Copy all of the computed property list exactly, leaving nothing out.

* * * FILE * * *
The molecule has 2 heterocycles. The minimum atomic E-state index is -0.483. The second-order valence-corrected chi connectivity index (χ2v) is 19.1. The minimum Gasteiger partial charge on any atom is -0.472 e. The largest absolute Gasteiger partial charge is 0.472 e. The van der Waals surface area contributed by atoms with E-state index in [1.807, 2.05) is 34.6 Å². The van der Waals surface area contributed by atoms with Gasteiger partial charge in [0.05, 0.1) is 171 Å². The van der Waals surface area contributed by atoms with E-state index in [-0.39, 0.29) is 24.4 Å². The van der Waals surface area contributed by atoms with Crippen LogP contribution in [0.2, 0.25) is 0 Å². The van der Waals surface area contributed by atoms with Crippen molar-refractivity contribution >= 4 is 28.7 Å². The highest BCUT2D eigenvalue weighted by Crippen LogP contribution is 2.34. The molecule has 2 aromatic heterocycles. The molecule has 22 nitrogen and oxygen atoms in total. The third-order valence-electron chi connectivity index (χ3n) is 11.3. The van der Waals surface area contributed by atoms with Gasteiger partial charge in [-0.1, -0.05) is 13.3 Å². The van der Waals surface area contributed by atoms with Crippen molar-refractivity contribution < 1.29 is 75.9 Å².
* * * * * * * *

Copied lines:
The molecule has 2 heterocycles. The minimum atomic E-state index is -0.483. The second-order valence-corrected chi connectivity index (χ2v) is 19.1. The minimum Gasteiger partial charge on any atom is -0.472 e. The largest absolute Gasteiger partial charge is 0.472 e. The van der Waals surface area contributed by atoms with E-state index in [1.807, 2.05) is 34.6 Å². The van der Waals surface area contributed by atoms with Gasteiger partial charge in [0.05, 0.1) is 171 Å². The van der Waals surface area contributed by atoms with E-state index in [-0.39, 0.29) is 24.4 Å². The van der Waals surface area contributed by atoms with Crippen LogP contribution in [0.2, 0.25) is 0 Å². The van der Waals surface area contributed by atoms with Crippen molar-refractivity contribution >= 4 is 28.7 Å². The highest BCUT2D eigenvalue weighted by Crippen LogP contribution is 2.34. The molecule has 2 aromatic heterocycles. The molecule has 22 nitrogen and oxygen atoms in total. The third-order valence-electron chi connectivity index (χ3n) is 11.3. The van der Waals surface area contributed by atoms with Gasteiger partial charge in [-0.1, -0.05) is 13.3 Å². The van der Waals surface area contributed by atoms with Crippen molar-refractivity contribution < 1.29 is 75.9 Å².